As for McDonald, thanks to all that's holy that we got this ruling!  Of course the right to keep and bear arms is an individual right.  I wonder - how far will this series of rulings will go in the future in establishing both the right and the limits on the right to keep and bear arms.  Will I be allowed to own, for example, grenades and grenade lauchers? 

June 28, 2010                                                                                                   
McDonald is More than Victory
For Gun Owners Alone

Justice Thomas Writes to Breathe Life
Into Important Privileges or Immunities Clause
Arlington, Va.-Gun owners today rejoiced as the U.S. Supreme Court today struck down the city of Chicago's ban on handguns in McDonald v. City of Chicago.  Today's ruling should be celebrated not just by gun owners, but by everyone who cares about liberty and the unique role played by courts in protecting it under our system of government.  The Institute for Justice (IJ) has for decades been among the most consistent defenders of an engaged judiciary and an appropriately originalist interpretation of the Constitution, including particularly the Privileges or Immunities Clause of the 14th Amendment.  As today's ruling makes clear, the right to keep and bear arms is a uniquely American, and decidedly fundamental individual right.  That will be the result for which the McDonald decision will be remembered and, for many, celebrated.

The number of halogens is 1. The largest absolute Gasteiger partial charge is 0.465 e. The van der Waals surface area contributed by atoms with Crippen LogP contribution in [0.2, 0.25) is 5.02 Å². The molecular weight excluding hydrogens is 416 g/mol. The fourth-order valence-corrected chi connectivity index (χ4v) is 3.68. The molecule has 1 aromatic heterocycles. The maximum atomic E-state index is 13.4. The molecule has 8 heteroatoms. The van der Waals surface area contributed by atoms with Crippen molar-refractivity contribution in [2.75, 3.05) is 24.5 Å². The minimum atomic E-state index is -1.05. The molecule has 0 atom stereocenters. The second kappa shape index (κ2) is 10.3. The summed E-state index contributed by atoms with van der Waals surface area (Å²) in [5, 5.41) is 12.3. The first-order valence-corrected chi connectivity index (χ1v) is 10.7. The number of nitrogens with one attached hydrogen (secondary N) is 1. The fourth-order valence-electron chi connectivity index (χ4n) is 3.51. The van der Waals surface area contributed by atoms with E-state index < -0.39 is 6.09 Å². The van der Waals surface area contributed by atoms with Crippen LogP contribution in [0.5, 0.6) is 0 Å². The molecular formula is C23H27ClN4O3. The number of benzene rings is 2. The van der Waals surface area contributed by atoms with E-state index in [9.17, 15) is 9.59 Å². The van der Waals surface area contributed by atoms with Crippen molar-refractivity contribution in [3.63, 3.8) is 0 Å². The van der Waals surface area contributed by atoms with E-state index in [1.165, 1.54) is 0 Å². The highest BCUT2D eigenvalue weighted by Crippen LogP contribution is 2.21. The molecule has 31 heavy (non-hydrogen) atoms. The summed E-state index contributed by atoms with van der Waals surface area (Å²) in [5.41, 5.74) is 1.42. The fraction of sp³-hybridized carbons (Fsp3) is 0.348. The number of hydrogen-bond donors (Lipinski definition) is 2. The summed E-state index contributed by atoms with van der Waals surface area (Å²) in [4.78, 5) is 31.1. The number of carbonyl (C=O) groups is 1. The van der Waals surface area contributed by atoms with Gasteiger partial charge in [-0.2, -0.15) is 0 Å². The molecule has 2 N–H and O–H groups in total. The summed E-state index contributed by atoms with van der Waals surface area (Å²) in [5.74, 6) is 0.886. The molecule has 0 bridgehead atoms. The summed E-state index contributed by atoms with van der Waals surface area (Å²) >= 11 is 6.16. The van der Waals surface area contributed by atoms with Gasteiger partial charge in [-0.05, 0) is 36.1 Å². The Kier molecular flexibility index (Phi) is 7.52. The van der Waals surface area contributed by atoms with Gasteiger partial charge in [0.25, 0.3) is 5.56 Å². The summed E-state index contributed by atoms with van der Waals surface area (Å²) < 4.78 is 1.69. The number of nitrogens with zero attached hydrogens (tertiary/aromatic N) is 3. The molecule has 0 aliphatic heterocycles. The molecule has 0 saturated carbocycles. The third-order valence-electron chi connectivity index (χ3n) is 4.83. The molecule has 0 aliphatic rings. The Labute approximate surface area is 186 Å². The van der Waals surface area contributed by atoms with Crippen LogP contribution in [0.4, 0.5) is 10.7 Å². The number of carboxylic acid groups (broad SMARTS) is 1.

But McDonald is about much more than just guns.  At its heart, McDonald is a case about liberty.  The Court was deeply divided over whether the Constitution protects a right to own guns from improper interference by state and local governments-just as District of Columbia v. Heller in 2008 held that the Second Amendment protects such a right against federal interference.  Four justices voted to strike down Chicago's handgun ban, finding a right to keep and bear arms under a doctrine called "substantive due process."  Four disagreed, voting to uphold the gun ban.
The pivotal fifth vote was Justice Clarence Thomas, who noted that, for all the disagreement between the two groups of four Justices, "neither side argues that the meaning they attribute to the Due Process Clause was consistent with public understanding at the time of its ratification."  Justice Thomas agreed that the gun ban should be struck down, but instead proposed "a more straightforward path to this conclusion, one that is more faithful to the Fourteenth Amendment's text and history"-namely, the 14th Amendment's "Privileges or Immunities Clause."  That Clause states that "[n]o State shall make or enforce any law which shall abridge the privileges or immunities of citizens of the United States."